Mark Twain was a great philosopher, perhaps the best in history. Although he passed over 100 years ago, he is one of the most quoted individual today. He once said: “The trouble with the world is not that people know too little; it’s that they know so many things that just aren’t so.” The amazing thing is that it still applies today and I was reminded of how timeless his sayings truly are.

Similarly to team GM Marc Bergevin, Montreal Canadiens’ head coach Claude Julien seems to have this “reputation” following him based on… well, we don’t know what it’s based on. Julien’s reputation about not being good in developing young NHL players seems to be making the rounds once in a while. It’s like when people repeat something often enough, they start believing in it and they are doing everything in their power to convince everyone else.

But why? Where does that concept come from? There has to be some solid grounds for hockey fans to say that, right? Well let’s look. Let’s see how many young players got their starts with Julien as a coach and developed into great hockey players, shall we?

All of those players made their debuts with Julien as their head coach. Most of them were developed under Julien’s teaching and became excellent hockey players. Many had their best seasons or had their breakthrough season under his tutelage. I know, I researched it. You don’t believe it? Research it yourself, I promise that you will be surprised.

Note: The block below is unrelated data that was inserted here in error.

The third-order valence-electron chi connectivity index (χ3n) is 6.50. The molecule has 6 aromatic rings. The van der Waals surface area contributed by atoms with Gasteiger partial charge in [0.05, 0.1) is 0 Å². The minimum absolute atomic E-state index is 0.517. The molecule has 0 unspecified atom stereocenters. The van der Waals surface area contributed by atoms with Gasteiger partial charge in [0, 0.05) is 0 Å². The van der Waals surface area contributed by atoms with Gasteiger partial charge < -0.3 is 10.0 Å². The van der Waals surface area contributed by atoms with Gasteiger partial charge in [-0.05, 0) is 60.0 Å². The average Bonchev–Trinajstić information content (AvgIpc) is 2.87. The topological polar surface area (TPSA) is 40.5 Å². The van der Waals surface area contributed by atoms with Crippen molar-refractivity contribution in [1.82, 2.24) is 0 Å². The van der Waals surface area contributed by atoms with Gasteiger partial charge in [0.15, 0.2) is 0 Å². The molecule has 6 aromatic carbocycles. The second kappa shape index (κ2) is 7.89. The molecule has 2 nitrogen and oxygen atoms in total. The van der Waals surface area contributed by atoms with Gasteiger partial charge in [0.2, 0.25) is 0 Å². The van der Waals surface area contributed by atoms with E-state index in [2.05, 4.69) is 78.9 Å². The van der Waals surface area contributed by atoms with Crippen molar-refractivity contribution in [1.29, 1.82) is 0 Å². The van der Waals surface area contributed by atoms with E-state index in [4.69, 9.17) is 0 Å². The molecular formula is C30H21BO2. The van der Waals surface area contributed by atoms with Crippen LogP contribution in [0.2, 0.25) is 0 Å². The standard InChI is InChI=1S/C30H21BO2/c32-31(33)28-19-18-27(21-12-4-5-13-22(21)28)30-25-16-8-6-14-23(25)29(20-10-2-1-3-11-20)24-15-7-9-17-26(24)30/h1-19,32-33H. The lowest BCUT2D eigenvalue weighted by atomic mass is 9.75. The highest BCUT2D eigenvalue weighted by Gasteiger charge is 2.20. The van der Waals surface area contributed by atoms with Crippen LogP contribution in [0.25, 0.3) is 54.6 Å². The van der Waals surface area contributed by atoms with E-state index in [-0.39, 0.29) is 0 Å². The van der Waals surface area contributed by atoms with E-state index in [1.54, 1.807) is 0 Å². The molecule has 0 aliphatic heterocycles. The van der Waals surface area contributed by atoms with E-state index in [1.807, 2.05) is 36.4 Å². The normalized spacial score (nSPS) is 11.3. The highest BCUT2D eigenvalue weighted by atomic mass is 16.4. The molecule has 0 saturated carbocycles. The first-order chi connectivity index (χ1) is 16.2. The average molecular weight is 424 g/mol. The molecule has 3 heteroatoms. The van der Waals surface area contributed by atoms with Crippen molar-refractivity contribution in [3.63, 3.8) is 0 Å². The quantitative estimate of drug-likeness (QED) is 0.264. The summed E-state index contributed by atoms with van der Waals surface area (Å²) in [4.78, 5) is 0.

Some people are disgruntled, for one reason or another, towards specific individuals and they will believe anything that’s said that fits their belief, or preconceptions. Others are just being mislead involuntarily and took what someone said as the truth. “So and so said it, so it must be true”, right?

So now that we know the truth about this misconception about Julien, can we please drop the narratives and move on? He is more than capable to develop Kotkaniemi, Mete, Poehling, Suzuki, Brook, Romanov, Primeau and company. Even his assistants have an excellent track record so rest at ease Habs’ fans, the team’s young guns are in good hands. I wouldn’t have said that just a couple of years ago but they truly are. Go Habs Go!